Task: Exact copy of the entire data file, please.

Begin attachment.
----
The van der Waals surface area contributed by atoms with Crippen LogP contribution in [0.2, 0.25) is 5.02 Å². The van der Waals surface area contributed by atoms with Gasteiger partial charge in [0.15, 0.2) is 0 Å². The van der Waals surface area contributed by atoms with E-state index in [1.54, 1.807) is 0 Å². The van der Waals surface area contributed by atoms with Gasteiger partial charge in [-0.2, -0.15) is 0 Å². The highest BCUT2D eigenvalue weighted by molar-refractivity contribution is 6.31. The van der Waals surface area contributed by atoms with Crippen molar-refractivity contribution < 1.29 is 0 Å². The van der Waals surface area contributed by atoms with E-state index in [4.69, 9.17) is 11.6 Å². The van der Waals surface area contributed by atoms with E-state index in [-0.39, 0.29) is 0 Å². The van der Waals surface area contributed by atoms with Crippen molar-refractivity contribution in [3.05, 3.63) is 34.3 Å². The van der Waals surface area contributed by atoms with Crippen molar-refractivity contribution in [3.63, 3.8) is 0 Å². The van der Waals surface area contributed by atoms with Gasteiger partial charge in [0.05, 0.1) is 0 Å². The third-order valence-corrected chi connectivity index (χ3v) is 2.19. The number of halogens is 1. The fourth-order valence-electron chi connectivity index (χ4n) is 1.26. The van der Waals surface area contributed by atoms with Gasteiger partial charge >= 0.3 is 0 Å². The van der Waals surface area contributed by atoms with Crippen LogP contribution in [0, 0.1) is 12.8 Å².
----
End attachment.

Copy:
The van der Waals surface area contributed by atoms with Crippen LogP contribution in [0.2, 0.25) is 5.02 Å². The van der Waals surface area contributed by atoms with Gasteiger partial charge in [0.15, 0.2) is 0 Å². The van der Waals surface area contributed by atoms with E-state index in [1.54, 1.807) is 0 Å². The van der Waals surface area contributed by atoms with Gasteiger partial charge in [-0.2, -0.15) is 0 Å². The highest BCUT2D eigenvalue weighted by molar-refractivity contribution is 6.31. The van der Waals surface area contributed by atoms with Crippen molar-refractivity contribution < 1.29 is 0 Å². The van der Waals surface area contributed by atoms with E-state index in [4.69, 9.17) is 11.6 Å². The van der Waals surface area contributed by atoms with E-state index in [-0.39, 0.29) is 0 Å². The van der Waals surface area contributed by atoms with Crippen molar-refractivity contribution in [3.05, 3.63) is 34.3 Å². The van der Waals surface area contributed by atoms with Crippen molar-refractivity contribution in [3.63, 3.8) is 0 Å². The van der Waals surface area contributed by atoms with Gasteiger partial charge in [0.05, 0.1) is 0 Å². The third-order valence-corrected chi connectivity index (χ3v) is 2.19. The number of halogens is 1. The fourth-order valence-electron chi connectivity index (χ4n) is 1.26. The van der Waals surface area contributed by atoms with Gasteiger partial charge >= 0.3 is 0 Å². The van der Waals surface area contributed by atoms with Crippen LogP contribution in [0, 0.1) is 12.8 Å².